Stellar childhood shapes stellar evolution – ScienceDaily

In classical models of stellar evolution, little importance has yet been given to the early evolution of stars. Scientists are now showing that star biography is already forming through its early stages.

From kids to teens: the stars in their “younger years” present a major challenge to science. The process of star formation is particularly complex and difficult to determine in theoretical models. One of the few ways to learn more about a star’s composition, structure, or age is by observing its vibrations. “Compared with the exploration of the Earth’s interior with the help of seismology, we can also make statements about its internal structure, and thus also about the age of stars based on their oscillations,” says Konstanze Zwintz. The astronomer is a pioneer in the field of young stellar mercury science and leads the research group “Stellar Evolution and Stellar Seismology” at the Institute for Astrophysics and Particles at the University of Innsbruck. The study of stellar oscillations has developed greatly in recent years because the possibilities of accurate observation through telescopes in space such as TESS, Kepler and James Webb have improved on several levels. These developments are now also shedding new light on decades-old theories of stellar evolution.

With a new zero hour model of adult stars

Stars are called “children” as long as they have not yet burned hydrogen to helium in their cores. At this point, they are in the pre-major sequence; After ignition, they become adults and move to the main sequence. “Research on stars so far has mainly focused on adult stars – such as our Sun,” says Thomas Steindl, a member of the Konstanz Zwentz research group and lead author of the study. “Even if it seems counterintuitive at first glance, so far not much attention has been paid to the evolution of the pre-core sequence because the phase is very turbulent and difficult to model. Only technological developments in recent years allow us to approximate to look at the beginning of the stars – and therefore at that moment in which the star begins to fuse hydrogen into helium.” In their current study, the researchers at Innsbruck now present a model that can be used to realistically depict the early stages of a star’s life before they become adults. The model is based on the open source stellar evolution program MESA (Modules for Experiments in Stellar Astrophysics).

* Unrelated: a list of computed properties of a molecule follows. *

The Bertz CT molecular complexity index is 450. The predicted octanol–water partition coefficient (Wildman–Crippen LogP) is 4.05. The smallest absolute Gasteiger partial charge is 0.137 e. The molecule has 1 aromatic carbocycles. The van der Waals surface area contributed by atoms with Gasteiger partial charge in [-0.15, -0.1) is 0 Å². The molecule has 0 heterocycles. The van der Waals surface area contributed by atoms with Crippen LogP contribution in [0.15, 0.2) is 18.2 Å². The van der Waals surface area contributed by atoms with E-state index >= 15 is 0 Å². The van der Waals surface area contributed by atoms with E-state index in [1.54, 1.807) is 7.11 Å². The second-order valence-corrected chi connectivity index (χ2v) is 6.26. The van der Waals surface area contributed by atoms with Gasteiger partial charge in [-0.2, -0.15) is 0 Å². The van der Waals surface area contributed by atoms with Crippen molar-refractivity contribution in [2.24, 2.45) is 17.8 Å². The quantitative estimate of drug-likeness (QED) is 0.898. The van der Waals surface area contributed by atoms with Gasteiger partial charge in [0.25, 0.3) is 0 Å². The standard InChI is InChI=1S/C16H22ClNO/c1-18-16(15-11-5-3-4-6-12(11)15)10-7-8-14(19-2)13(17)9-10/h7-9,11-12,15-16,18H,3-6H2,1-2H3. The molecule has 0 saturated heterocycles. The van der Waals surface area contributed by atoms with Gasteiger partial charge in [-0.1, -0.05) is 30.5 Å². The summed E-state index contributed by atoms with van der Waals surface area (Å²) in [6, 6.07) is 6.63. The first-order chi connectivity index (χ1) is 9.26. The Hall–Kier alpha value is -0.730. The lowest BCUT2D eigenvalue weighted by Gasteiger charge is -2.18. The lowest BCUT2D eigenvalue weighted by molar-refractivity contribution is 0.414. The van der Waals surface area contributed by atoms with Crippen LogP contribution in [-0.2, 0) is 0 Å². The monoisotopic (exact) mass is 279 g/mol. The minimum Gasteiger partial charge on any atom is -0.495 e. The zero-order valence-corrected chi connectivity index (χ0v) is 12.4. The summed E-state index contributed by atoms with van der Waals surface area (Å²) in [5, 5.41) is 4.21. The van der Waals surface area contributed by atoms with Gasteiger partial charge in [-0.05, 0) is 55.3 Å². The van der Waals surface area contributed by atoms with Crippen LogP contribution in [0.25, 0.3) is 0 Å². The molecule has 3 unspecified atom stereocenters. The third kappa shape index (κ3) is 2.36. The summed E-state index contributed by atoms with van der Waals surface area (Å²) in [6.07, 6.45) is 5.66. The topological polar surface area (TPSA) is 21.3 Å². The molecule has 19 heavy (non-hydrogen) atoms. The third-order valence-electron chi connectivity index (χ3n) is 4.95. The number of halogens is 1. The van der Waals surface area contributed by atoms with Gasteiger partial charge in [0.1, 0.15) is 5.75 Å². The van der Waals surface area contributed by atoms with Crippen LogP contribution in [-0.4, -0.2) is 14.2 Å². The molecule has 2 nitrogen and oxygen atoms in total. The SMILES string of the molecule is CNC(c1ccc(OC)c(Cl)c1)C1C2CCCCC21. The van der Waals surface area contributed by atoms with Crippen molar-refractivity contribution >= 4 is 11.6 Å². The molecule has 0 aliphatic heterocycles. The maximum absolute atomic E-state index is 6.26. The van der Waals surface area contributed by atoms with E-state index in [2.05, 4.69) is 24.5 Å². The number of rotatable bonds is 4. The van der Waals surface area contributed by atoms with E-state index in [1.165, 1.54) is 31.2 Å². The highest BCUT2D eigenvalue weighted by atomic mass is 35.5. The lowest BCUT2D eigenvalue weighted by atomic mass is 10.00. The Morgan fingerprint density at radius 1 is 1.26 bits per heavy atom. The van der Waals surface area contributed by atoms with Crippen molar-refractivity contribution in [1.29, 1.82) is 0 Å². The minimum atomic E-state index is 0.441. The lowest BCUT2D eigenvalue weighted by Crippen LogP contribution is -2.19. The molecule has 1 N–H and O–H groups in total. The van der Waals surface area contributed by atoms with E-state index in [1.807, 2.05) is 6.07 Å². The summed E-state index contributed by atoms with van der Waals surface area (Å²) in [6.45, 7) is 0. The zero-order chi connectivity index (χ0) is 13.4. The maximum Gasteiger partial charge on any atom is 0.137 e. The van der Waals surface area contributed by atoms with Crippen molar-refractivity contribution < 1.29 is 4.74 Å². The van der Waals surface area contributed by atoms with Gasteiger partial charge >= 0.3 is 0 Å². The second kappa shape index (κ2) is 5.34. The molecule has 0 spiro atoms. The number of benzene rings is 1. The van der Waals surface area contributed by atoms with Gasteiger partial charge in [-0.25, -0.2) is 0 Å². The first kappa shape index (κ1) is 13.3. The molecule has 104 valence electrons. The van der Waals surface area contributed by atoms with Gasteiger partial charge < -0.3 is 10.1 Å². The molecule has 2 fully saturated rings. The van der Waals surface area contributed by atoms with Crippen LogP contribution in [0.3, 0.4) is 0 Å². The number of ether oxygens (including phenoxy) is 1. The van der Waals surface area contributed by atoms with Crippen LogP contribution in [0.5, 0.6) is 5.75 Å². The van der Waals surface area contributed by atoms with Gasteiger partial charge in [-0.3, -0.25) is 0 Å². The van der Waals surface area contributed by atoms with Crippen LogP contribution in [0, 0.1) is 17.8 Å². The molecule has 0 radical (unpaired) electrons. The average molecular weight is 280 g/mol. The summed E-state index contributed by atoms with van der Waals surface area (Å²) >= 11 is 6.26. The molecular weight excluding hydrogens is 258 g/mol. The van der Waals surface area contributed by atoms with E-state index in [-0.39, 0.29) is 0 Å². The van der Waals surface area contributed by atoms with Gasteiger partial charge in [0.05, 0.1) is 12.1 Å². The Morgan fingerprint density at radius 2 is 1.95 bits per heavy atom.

Inspired by a talk given by astronomer Eduard Vorobyov of the University of Vienna at the 2019 meeting, Thomas Steindl spent months refining the way he used this stellar evolution code to recreate the chaotic phase of early star formation and then predict their specific oscillations. “Our data shows that stars in the pre-main sequence take a very chaotic path in their evolution. Despite their complexity, we can now use them in our new theoretical model.” Steindl said. Thus, the astronomer explains that the way a star forms has an effect on the oscillation behavior even after nuclear fusion ignites in the main sequence: “Childhood has an effect on the subsequent pulsations of the star: this seems very simple, but there was great doubt. Classical theory assumes that the time during which Preceding ignition is simply irrelevant. This is not true: compared to a musical instrument, even minute differences in composition lead to significant changes in tone. Thus, our modern models best describe oscillations in real stars.”

Konstanze Zwintz is pleased with this discovery and is very optimistic about the future: “I was already convinced about 20 years ago, when I first saw a young star vibrate in front of me on the screen, that I would one day be able to prove the importance of early stellar evolution on an “adult” star.” Thanks to the wonderful work of Thomas Steindl, we are now successful: definitely an eureka moment for our research group and another milestone for a better understanding of the steps of star growth.”

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Materials Introduction of University of Innsbruck. Note: Content can be modified according to style and length.